“Ya know,” I sez to myself this morning, “you’ve been talking a lot to yourself lately and I’m beginning to get a bit worried about you”.
“Worried? About me?” I ask. “Seems to me the calibre of the conversations have only improved now that most of them are of the singular variety”, I respond.
Okay, I’m not sure whether this type of internal – or in my case often external – conversation is a good thing or an obvious clue to the eventual state of mind in which I may spend my remaining years on this fine, 80 billion year old planet. “80 billion years old! You don’t say”, sez I. Whoops, sorry.
Now where were we? Oh yeah, considering the state of mind that may be the last place my inner travel agent deposits me.
Since I turned the grand old age of 65, I’ve become the primary, sometimes apprehensive, contributor to a new and often philosophical internal mono/dialogue that seems to have no problem in finding a huge variety of things to talk about, rant about, and occasionally laugh about. I do try to keep the laughter to places where others are not likely to see me convulsing at my own humorous insight into some odd but comical human event. These events are mostly political or have to do with the otherwise strange capacity of humans to screw around with the rules of the universe – things like gravity, or how best to use up the rest of the environment, or the speed of political thought.
I first became aware of the emergence of this increasing habit of self-vocalisation a few years ago while driving up and down Vancouver Island for my job. Thoughts would bubble up from the lowest layers of my consciousness, words would wrap themselves around these thoughts and then, without conscious intent, the words would escape from my lips and fill the blessed quiet with a gaggle of seemingly random phrases. After a while, I began to respond to these herds of words and often found myself in disagreement with myself and occasionally losing the argument. Generally, this annoyed me and I let myself know in no uncertain terms that a more stringent and philosophical calibre of discussion was required. As the age thing progressed, I discovered that this convention of thoughts and concepts was occurring on a much more regular basis.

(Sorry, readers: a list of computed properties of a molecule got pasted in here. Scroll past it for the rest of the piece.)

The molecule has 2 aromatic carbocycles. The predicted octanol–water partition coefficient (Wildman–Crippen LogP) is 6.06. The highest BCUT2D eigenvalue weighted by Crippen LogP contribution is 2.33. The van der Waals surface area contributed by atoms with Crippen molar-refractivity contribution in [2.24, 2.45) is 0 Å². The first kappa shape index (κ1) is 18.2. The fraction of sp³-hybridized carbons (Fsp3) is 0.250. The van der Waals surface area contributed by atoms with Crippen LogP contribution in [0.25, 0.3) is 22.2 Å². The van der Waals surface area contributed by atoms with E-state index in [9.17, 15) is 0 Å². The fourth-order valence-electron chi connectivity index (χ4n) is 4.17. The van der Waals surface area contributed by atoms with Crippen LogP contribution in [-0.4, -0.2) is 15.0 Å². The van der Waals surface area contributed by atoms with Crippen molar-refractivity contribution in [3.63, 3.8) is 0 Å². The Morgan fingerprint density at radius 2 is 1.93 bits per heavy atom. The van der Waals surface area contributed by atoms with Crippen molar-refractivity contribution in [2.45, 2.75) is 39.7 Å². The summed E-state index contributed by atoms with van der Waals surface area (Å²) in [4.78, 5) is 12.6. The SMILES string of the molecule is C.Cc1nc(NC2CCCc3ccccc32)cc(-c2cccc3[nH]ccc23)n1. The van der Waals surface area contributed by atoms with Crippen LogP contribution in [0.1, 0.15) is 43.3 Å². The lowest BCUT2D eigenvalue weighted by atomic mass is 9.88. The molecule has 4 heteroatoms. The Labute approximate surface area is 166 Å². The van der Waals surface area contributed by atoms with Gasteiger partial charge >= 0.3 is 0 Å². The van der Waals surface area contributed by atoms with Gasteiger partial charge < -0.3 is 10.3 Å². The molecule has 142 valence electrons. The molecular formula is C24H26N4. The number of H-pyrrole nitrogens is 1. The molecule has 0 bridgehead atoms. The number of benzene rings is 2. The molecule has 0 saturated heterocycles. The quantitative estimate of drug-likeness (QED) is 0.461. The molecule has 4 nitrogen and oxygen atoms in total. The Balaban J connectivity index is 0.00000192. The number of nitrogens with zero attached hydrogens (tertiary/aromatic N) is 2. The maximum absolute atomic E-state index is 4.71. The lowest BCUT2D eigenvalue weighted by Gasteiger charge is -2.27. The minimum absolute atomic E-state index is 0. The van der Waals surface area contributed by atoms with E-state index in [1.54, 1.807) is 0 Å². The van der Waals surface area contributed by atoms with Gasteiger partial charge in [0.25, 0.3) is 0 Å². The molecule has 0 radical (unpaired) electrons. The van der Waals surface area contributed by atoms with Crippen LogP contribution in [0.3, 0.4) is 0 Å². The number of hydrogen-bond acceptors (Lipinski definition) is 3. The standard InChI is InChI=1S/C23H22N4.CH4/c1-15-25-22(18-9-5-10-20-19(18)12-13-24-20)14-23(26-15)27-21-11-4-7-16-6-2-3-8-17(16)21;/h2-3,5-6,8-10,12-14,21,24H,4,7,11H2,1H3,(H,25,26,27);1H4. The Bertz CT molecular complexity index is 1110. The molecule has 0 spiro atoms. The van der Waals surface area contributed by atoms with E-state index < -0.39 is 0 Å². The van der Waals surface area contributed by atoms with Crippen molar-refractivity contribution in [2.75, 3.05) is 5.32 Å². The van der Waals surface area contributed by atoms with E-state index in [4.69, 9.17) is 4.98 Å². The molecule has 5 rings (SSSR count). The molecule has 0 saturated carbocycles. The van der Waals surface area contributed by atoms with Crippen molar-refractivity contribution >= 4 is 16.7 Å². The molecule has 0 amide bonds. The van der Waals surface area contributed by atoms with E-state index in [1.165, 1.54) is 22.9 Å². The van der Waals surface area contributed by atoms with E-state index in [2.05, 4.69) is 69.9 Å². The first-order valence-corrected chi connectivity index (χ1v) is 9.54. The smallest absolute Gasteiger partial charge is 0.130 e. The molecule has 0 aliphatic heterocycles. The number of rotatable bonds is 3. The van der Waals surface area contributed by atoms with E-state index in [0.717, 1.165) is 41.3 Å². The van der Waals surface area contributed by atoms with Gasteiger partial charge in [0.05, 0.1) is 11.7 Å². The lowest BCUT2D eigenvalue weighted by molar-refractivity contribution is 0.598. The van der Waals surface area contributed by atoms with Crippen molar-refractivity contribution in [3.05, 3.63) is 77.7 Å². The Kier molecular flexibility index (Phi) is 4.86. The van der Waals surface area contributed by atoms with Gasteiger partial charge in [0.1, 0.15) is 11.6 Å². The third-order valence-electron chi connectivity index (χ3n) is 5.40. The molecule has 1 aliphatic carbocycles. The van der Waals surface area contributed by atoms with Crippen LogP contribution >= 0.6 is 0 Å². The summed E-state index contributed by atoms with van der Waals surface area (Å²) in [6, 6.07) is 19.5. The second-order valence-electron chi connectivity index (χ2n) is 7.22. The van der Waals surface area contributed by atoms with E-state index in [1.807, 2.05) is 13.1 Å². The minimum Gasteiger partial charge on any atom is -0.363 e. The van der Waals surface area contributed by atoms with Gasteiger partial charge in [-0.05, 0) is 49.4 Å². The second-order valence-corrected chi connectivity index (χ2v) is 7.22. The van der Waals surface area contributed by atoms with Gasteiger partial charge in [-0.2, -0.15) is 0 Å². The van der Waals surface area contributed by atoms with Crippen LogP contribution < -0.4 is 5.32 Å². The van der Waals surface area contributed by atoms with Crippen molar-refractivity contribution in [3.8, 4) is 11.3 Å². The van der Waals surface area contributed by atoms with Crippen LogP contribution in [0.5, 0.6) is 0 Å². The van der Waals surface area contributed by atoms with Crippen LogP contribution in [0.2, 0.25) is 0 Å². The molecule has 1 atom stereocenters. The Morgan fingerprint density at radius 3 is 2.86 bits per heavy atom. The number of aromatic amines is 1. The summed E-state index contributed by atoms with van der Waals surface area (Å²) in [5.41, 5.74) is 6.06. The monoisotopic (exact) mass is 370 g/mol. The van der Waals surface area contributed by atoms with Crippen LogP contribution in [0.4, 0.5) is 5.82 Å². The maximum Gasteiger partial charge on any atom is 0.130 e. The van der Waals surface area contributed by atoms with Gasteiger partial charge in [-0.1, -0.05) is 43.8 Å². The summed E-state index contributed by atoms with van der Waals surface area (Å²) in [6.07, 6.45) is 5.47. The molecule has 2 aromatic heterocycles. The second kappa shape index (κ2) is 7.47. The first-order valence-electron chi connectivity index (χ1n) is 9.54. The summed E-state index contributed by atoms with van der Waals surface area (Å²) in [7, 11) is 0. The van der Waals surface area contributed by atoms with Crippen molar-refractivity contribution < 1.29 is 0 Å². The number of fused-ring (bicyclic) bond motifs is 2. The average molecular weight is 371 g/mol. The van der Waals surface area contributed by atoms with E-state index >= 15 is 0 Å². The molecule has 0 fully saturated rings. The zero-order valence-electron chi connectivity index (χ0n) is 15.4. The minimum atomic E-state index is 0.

“Great”, I said to myself, “this is probably how you’ll end your days if you keep this up. Babbling to yourself. People might begin to think you’re a Republican or even a Reform-Conservative”.
“God forbid”, I replied. “There must be medication or at least some therapy, because to end like that would be an unthinkable embarrassment”.
However, as I probe the depths of these solitary conversations I’m beginning to think that the world might just become a better place if more of the so-called leaders spent more time in conversation with themselves rather than imposing their unproven theories on others. Maybe, just maybe, they might develop a sense of reflection and discover that there is more to life than the consolidation of power and the testosterone-fueled urge to go to war with everything from the economy to your own countrymen. Perhaps, like fine wine or even stinky cheese, waiting a bit, talking to yourself to see how it feels to be the recipient of your own beliefs and testing out your theories on yourself first, might result in fewer stupid, senseless, and often destructive political decisions.
Steve admits to a skewed fascination with the politics of the Borg and a strong inclination to explore the detours travelled to avoid the risk of consciousness. Steve can be contacted at firstname.lastname@example.org.
Opinions expressed in this column will usually be those of the author and do not necessarily reflect those of The Shingle.
|The Flying Shingle, Gabriola Island, BC, Canada ~ editor@FlyingShingle.com||Web design: Innovative Illusions (Paul Rudyk) ~ webmaster@FlyingShingle.com|